Meanwhile, Suleymanov apparently managed to alienate both parliament speaker Khizri Shikhsaidov and Prime Minister Abdusamad Gamidov (who like Suleymanov is a Dargin). Shikhsaidov reportedly objected to Suleymanov including his son on the list of candidates from the ruling Unified Russia party for election to the Makhachkala City Council. When Shikhsaidov called on Gamidov to mediate in the ensuing heated quarrel, the latter reportedly made clear his hopes that Construction and Communal Services Minister Musa Musayev would be appointed acting Makhachkala mayor in Suleymanov's place.

Abdulatipov, incidentally, categorically denied on June 26 that disagreements with Shikhsaidov and Gamidov were a factor in his decision to replace Suleymanov.

Suleymanov has not taken Abdulatipov's public criticism lying down. The most recent edition of the weekly Makhachkala city newspaper printed an open letter to the city's population in which Suleymanov detailed what he has accomplished (including cracking down on illegal labor). At the same time, he admitted that he is still struggling to come to grips with the problems of illegal construction and tax evasion. In 2014, the city's tax revenues were just 70 percent of the target figure.

As noted above, no reason was cited for the postponement of the municipal-council session that was to have decided Suleymanov's fate. It is not impossible, however, that he appealed to his most influential Dargin co-ethnic, Magomedsalam Magomedov, whom Abdulatipov replaced as republic head in early 2013. Magomedov is currently a senior Russian presidential administration official, and thus in a position to overrule Abdulatipov.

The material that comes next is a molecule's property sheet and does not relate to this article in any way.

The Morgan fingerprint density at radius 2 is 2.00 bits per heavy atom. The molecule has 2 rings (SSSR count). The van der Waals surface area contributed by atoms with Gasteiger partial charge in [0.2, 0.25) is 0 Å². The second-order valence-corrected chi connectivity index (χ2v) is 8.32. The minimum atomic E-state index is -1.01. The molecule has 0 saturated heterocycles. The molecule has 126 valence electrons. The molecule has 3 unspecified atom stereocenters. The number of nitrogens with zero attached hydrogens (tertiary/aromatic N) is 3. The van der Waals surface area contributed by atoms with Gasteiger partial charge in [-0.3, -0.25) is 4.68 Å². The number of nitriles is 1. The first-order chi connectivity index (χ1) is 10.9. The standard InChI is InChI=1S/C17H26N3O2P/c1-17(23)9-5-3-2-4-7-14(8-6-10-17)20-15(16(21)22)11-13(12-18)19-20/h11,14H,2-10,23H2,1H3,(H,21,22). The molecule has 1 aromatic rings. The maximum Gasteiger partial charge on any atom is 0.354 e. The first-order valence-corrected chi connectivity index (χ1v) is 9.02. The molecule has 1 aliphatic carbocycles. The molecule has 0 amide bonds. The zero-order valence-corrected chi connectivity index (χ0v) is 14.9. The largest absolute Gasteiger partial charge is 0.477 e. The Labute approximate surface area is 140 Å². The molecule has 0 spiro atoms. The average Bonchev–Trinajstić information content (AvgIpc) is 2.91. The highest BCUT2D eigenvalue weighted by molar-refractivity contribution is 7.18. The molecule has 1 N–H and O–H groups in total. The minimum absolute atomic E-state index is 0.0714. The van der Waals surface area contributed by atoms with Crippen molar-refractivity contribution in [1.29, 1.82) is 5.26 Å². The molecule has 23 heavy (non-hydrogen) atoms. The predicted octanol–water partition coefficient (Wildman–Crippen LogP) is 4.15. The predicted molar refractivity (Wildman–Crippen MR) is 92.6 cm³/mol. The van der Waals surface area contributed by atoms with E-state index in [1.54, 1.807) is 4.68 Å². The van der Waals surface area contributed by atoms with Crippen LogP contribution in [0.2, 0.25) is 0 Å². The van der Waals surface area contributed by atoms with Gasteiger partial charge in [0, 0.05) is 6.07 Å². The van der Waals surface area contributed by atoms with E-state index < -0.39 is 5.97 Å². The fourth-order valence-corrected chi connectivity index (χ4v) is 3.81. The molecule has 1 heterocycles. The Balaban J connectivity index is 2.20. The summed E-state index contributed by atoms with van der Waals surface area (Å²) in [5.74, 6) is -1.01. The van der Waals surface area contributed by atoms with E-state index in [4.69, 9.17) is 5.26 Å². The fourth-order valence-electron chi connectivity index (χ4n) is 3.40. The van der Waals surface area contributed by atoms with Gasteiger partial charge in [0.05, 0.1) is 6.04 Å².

If Suleymanov is nonetheless coerced to step down, analysts have identified several possible successors. Prominent among them is Sagid Murtazaliyev, a former Olympic wrestling gold medalist who heads the Daghestan chapter of the Russian Pension Fund.

Murtazaliyev fits Abdulatipov's criterion of "a more powerful figure" capable of cleaning up the city, both figuratively and metaphorically. But he is an Avar, not a Dargin, and Abdulatipov implied on June 25 that he will abide by the unwritten constraints governing the division of top posts among Daghestan's three largest ethnic groups (Avars, Dargins and Kumyks) in which case it is incumbent on him to select a Dargin as Makhachkala mayor.

In addition, Murtazaliyev is known to be a close associate of Chechen Republic head Ramzan Kadyrov, and either Abdulatipov or the Russian presidential administration, or both, may be reluctant to condone an appointment that could enable Kadyrov to influence key decisions relating to the capital of a neighboring republic.

The most likely Dargin candidate is said to be Industry, Trade, and Investment Minister Yusup Umavov. He is said to be a capable manager but lacking in political ambition, meaning that unlike Murtazaliyev, he would be unlikely to yield to the temptation to use the post of Makhachkala mayor as a springboard from which to aspire to the post of republic head. He would presumably also be willing to take orders from Abdulatipov.

Musa Musayev, whose candidacy Gamidov reportedly favors, is a Kumyk, and thus presumably likewise not in the running. The same holds true for Deputy Prime Minister and Economy and Regional Development Minister for Rayudin Yusufov, 48, who is a Lak. Yusufov is described as ambitious, professional, charismatic, and familiar with all aspects of Makhachkala's economy. Yusufov reportedly has Shikhsaidov's backing.

About This Blog

This blog presents analyst Liz Fuller's personal take on events in the region, following on from her work in the "RFE/RL Caucasus Report." It also aims, to borrow a metaphor from Tom de Waal, to act as a smoke detector, focusing attention on potential conflict situations and crises throughout the region. The views are the author's own and do not represent those of RFE/RL.